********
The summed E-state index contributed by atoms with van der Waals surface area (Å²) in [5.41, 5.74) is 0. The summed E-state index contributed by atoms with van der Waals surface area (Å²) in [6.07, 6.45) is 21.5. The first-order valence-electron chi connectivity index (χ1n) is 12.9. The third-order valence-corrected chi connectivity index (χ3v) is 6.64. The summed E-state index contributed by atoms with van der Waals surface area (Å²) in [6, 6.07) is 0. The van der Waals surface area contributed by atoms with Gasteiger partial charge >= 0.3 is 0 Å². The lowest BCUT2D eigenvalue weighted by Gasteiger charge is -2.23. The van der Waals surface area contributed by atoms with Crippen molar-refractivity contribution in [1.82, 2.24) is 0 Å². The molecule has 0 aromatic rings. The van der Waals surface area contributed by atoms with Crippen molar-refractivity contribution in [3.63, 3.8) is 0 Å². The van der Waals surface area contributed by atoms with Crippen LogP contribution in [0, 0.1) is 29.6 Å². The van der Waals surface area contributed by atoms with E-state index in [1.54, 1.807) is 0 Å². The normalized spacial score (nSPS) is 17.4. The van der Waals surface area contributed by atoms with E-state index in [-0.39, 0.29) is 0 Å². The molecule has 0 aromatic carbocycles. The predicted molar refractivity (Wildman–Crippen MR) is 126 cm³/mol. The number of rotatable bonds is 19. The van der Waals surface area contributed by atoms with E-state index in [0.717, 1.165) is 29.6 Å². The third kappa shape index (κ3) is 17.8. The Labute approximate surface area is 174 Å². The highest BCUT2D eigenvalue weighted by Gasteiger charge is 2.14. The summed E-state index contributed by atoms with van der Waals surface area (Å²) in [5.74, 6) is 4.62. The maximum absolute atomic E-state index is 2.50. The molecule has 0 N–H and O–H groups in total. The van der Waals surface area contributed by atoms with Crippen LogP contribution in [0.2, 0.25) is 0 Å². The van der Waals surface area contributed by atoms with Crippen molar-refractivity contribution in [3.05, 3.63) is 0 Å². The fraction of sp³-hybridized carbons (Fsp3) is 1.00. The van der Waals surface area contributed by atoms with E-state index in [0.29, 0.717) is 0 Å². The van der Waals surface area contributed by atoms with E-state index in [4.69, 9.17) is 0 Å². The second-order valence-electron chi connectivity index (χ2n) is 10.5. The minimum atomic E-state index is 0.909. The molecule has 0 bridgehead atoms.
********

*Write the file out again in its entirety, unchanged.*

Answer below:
The summed E-state index contributed by atoms with van der Waals surface area (Å²) in [5.41, 5.74) is 0. The summed E-state index contributed by atoms with van der Waals surface area (Å²) in [6.07, 6.45) is 21.5. The first-order valence-electron chi connectivity index (χ1n) is 12.9. The third-order valence-corrected chi connectivity index (χ3v) is 6.64. The summed E-state index contributed by atoms with van der Waals surface area (Å²) in [6, 6.07) is 0. The van der Waals surface area contributed by atoms with Gasteiger partial charge >= 0.3 is 0 Å². The lowest BCUT2D eigenvalue weighted by Gasteiger charge is -2.23. The van der Waals surface area contributed by atoms with Crippen molar-refractivity contribution in [1.82, 2.24) is 0 Å². The molecule has 0 aromatic rings. The van der Waals surface area contributed by atoms with Crippen molar-refractivity contribution in [3.63, 3.8) is 0 Å². The van der Waals surface area contributed by atoms with Crippen LogP contribution in [0, 0.1) is 29.6 Å². The van der Waals surface area contributed by atoms with E-state index in [1.54, 1.807) is 0 Å². The normalized spacial score (nSPS) is 17.4. The van der Waals surface area contributed by atoms with E-state index in [-0.39, 0.29) is 0 Å². The molecule has 0 aromatic carbocycles. The predicted molar refractivity (Wildman–Crippen MR) is 126 cm³/mol. The number of rotatable bonds is 19. The van der Waals surface area contributed by atoms with E-state index in [0.717, 1.165) is 29.6 Å². The third kappa shape index (κ3) is 17.8. The Labute approximate surface area is 174 Å². The highest BCUT2D eigenvalue weighted by Gasteiger charge is 2.14. The summed E-state index contributed by atoms with van der Waals surface area (Å²) in [5.74, 6) is 4.62. The maximum absolute atomic E-state index is 2.50. The molecule has 0 N–H and O–H groups in total. The van der Waals surface area contributed by atoms with Crippen LogP contribution in [0.2, 0.25) is 0 Å². The van der Waals surface area contributed by atoms with Crippen molar-refractivity contribution in [3.05, 3.63) is 0 Å². The fraction of sp³-hybridized carbons (Fsp3) is 1.00. The van der Waals surface area contributed by atoms with E-state index in [0.29, 0.717) is 0 Å². The van der Waals surface area contributed by atoms with E-state index in [4.69, 9.17) is 0 Å². The second-order valence-electron chi connectivity index (χ2n) is 10.5. The minimum atomic E-state index is 0.909. The molecule has 0 bridgehead atoms.